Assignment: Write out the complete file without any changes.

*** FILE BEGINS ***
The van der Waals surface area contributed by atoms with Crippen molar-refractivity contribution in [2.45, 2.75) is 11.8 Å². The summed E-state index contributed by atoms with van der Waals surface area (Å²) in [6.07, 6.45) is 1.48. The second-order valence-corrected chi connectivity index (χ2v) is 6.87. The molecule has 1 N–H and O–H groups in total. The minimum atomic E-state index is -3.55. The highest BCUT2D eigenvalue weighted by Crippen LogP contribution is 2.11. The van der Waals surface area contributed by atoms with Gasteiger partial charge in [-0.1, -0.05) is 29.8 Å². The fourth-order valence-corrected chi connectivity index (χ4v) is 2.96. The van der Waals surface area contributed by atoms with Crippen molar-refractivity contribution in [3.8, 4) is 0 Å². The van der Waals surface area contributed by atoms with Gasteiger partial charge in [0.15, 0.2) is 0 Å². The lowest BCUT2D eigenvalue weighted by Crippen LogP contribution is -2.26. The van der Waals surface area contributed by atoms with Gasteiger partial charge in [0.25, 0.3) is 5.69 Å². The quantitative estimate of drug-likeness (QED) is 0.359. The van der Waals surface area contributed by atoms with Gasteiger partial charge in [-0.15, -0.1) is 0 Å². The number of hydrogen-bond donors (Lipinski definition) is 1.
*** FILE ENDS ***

The van der Waals surface area contributed by atoms with Crippen molar-refractivity contribution in [2.45, 2.75) is 11.8 Å². The summed E-state index contributed by atoms with van der Waals surface area (Å²) in [6.07, 6.45) is 1.48. The second-order valence-corrected chi connectivity index (χ2v) is 6.87. The molecule has 1 N–H and O–H groups in total. The minimum atomic E-state index is -3.55. The highest BCUT2D eigenvalue weighted by Crippen LogP contribution is 2.11. The van der Waals surface area contributed by atoms with Gasteiger partial charge in [-0.1, -0.05) is 29.8 Å². The fourth-order valence-corrected chi connectivity index (χ4v) is 2.96. The van der Waals surface area contributed by atoms with Crippen molar-refractivity contribution in [3.8, 4) is 0 Å². The van der Waals surface area contributed by atoms with Gasteiger partial charge in [0.15, 0.2) is 0 Å². The lowest BCUT2D eigenvalue weighted by Crippen LogP contribution is -2.26. The van der Waals surface area contributed by atoms with Gasteiger partial charge in [0.25, 0.3) is 5.69 Å². The quantitative estimate of drug-likeness (QED) is 0.359. The van der Waals surface area contributed by atoms with Gasteiger partial charge in [-0.15, -0.1) is 0 Å². The number of hydrogen-bond donors (Lipinski definition) is 1.